Premier League legend Jose Mourinho explains why he took on 'the Tottenham project'

Brian McNally

Weekend mornings haven't been the same since the English Premier League paused its season. The EPL will be back later this month on NBC. Until then, NBC Sports Washington is devoting a week of stories to each of the Big 6 clubs in England: Liverpool, Manchester United, Chelsea, Arsenal, Tottenham and Manchester City. Because we miss the Premier League, too. 

Our third week begins with a look at Tottenham, a club with a massive fanbase that is always near the top of the table but has not won the league since 1961. New coach Jose Mourinho, no stranger to championships, looks to change that in the coming years.  

Things never really change at Tottenham. 

For the better part of a century, the London club has been a fixture near the top of the English soccer standings. But "near" is the operative word there. Tottenham Hotspur F.C. hasn't won a title since 1961. 

That's hard to take when almost all your biggest rivals – Arsenal, Manchester United, Chelsea, Manchester City and, soon, Liverpool – have all celebrated league championships in recent years. 

Liverpool is well ahead of the pack with 82 points and is two wins away from clinching its first title since 1990 when the Premier League resumes on June 17 after months off due to the ongoing coronavirus pandemic. Tottenham sits eighth at 41 points – exactly half of the first-place Reds, who they played for the Champions League title just last June.   

Spurs are almost never bad with top-six finishes each of the past 10 years. They finished second in 2016-17. But a slow start this season cost manager Mauricio Pochettino his job by Nov. 19. 

His replacement? Jose Mourinho, a legendary figure in the game, the self-described "Special One" who led Chelsea to three Premier League titles, Porto and Inter Milan to Champions League trophies with an unsuccessful stint at Manchester United in his recent past. 

"Of course, there are clubs where it is much easier to win," Mourinho told Arlo White in an Inside the Mind interview in February. "But I was attracted by the Tottenham project."

But Mourinho hasn't left a strong imprint on his new club yet. If Tottenham has designs on building upon Pochettino's success, it isn't there so far at 8-3-6 with 30 points in 17 games since Mourinho took over. And Spurs haven't yet played like a traditional Mourinho squad, either, with a solid defense behind an attacking midfield. They have allowed 23 goals in league play. 

"Is Jose Mourinho trying to move away slightly from that pragmatic approach given this squad, given what Spurs fans have historically liked to see?" NBC soccer analyst Robbie Mustoe asked on a May 2 edition of the Two Robbies podcast. "What we've seen so far, it's a yes. Because they're nowhere near defensively as good as we expect them to be. The other part is, if the players are good enough?"

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That remains to be seen. When the Premier League restarts, Tottenham will get back star striker Harry Kane, who had been out since January with what was supposed to be a season-ending hamstring injury. Kane had 17 goals in 25 games before his injury. Spurs are just four points behind Manchester United for fifth place with nine games to go. There's still something to play for.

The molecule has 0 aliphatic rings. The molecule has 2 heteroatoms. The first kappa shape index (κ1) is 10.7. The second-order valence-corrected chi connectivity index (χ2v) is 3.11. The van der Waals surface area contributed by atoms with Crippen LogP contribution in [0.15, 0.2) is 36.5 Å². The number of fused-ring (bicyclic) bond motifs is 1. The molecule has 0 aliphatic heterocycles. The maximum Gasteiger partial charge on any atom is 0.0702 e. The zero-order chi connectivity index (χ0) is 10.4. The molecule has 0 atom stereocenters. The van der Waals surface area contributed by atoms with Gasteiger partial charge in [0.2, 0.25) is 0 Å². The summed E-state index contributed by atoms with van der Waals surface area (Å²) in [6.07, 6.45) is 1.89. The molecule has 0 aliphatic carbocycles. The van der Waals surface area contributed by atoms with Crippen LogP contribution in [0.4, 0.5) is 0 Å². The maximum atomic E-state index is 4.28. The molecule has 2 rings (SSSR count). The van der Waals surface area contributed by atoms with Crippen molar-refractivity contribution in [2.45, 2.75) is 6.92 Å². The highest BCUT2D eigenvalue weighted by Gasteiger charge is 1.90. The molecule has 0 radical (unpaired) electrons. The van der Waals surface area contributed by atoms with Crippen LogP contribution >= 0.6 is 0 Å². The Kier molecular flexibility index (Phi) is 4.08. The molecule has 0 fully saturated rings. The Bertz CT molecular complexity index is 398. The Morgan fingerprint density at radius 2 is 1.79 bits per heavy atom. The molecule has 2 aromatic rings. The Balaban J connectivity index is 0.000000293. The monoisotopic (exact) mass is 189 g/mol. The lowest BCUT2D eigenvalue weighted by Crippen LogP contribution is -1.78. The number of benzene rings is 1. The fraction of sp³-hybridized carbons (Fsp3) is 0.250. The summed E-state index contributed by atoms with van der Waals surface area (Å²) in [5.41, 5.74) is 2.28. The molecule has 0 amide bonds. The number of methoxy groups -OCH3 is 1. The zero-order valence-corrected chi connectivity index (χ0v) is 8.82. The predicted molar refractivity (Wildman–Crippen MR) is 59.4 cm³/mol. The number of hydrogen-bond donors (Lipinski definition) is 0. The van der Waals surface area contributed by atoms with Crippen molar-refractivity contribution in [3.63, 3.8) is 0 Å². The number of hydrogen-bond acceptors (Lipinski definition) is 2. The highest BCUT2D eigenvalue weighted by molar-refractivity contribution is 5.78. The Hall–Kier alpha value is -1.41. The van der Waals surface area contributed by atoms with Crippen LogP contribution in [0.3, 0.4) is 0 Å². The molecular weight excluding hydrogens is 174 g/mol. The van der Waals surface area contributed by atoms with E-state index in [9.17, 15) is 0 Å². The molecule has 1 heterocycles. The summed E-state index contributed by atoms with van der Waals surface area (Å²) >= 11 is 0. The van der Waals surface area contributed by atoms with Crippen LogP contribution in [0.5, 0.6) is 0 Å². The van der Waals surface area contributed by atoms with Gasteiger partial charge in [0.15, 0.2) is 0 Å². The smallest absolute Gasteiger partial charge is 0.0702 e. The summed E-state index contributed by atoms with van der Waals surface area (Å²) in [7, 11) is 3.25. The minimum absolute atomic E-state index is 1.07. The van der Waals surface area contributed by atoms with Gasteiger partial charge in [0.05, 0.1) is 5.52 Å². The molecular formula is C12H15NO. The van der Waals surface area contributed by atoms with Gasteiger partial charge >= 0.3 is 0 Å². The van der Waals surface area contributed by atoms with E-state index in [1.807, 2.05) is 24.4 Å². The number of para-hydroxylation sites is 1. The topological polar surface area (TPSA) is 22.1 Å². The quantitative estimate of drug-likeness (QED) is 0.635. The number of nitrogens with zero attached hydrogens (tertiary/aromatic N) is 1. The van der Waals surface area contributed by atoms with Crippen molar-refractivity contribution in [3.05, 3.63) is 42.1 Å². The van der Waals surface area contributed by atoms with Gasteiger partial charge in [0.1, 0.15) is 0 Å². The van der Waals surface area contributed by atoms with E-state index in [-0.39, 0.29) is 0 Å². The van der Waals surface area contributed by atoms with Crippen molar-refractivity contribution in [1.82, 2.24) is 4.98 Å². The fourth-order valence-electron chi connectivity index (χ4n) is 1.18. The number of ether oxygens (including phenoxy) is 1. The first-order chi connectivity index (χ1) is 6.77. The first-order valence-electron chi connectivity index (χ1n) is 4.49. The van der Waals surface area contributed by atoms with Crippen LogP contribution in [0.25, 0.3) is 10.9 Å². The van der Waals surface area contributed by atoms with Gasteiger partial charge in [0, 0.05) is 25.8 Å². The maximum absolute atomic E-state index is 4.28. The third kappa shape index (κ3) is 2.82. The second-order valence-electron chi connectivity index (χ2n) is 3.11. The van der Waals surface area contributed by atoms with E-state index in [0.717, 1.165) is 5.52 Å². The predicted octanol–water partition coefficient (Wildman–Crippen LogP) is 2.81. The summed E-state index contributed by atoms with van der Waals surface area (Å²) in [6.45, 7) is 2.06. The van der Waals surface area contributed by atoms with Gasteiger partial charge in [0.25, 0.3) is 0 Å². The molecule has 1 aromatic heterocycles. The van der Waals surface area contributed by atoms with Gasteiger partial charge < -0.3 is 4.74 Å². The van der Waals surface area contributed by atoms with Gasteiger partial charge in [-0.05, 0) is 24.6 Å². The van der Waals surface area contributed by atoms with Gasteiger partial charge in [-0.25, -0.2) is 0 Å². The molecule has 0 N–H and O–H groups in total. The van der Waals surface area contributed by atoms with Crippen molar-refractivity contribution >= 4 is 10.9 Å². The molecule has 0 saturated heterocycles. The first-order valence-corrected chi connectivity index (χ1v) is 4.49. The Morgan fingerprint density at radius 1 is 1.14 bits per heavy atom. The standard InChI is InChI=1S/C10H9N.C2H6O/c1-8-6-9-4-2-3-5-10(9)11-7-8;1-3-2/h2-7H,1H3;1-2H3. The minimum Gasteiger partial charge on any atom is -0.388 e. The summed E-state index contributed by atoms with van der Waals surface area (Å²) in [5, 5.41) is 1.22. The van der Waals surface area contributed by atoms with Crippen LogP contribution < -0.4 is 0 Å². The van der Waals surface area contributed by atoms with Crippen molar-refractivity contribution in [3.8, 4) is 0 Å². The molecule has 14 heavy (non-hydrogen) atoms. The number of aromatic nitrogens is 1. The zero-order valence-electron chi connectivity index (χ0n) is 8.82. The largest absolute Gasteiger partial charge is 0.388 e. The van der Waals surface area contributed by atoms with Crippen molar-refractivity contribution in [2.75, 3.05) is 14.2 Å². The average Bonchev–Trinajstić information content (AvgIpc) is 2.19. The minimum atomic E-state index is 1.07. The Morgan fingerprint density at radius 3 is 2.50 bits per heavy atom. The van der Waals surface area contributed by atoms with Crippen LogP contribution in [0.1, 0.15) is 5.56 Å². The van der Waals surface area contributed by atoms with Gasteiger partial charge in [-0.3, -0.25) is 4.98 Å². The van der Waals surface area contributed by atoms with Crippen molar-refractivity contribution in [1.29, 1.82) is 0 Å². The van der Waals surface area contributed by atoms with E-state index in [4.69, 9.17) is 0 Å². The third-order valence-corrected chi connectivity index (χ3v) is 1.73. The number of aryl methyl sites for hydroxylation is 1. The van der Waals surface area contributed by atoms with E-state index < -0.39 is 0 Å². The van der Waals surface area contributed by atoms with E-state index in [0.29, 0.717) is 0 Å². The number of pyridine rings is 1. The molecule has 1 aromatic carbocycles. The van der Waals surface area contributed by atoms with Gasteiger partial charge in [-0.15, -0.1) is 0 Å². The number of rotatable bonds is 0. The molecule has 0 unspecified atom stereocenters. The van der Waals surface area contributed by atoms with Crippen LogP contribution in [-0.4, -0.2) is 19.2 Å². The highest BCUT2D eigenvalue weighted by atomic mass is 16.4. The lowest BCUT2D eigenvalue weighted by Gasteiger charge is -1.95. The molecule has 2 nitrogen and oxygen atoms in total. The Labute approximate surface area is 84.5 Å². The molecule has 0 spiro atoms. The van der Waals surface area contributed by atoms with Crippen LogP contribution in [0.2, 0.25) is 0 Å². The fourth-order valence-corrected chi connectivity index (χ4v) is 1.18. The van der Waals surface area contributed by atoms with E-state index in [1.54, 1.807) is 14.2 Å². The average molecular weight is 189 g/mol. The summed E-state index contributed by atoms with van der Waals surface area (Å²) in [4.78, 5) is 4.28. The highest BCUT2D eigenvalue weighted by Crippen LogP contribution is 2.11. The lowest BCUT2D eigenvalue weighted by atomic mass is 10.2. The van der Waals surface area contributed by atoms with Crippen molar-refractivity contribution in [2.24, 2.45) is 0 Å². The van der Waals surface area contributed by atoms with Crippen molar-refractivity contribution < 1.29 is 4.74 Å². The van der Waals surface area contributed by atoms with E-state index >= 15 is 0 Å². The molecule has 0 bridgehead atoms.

And for Mourinho, who wore out his welcome during a second stint in Chelsea after winning another Premier League title there in 2015 and then struggled at Manchester United, maybe coaching an underdog will help him turn back the clock to his days at Porto when the Portugal side won the Champions League against far bigger clubs in 2004. 

"Is part of that [struggle] that the game's moved on and his old ways are not as [strong]?" asked Robbie Earle on that episode of The Two Robbies podcast. "When [Mourinho] won the Champions League with Porto, they weren't the best team in Europe. Nowhere near. But he found the system and worked with players who were not as good as the Real Madrid players and the Barcelona players. His Inter Milan team [in 2009], experienced players and a bit of know-how, they weren't the best team in Europe. But he found a way to get it. That's what he used to do. That's what he's got to do with this group. It might not be Manchester City's quality of player, but this guy in the past has done it with a level below."

Mourinho has Kane, one of the world's great strikers at age 26, and goalkeeper Hugo Lloris, 33, a World Cup winner with France. Deli Ali, 24, is a strong attacking midfielder. There is talent here. But Spurs needs to find a quality central defender during the transfer window later this summer and likely a holding midfielder, too. It's a work-in-progress, but one Mourinho was eager to take on after a year away from the game. 

"I am in a club that we can say is an outsider in every competition that we play," Mourinho said. "But we know that we have the potential and we have the mission and we have the happiness. And this last word is very important to me: Happiness. Very important to be happy, very important to love the club that you work with, the players. And when I'm happy I know that I can influence the people that work with me to follow me. I like it."

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Premier League legend Jose Mourinho explains why he took on 'the Tottenham project' originally appeared on NBC Sports Washington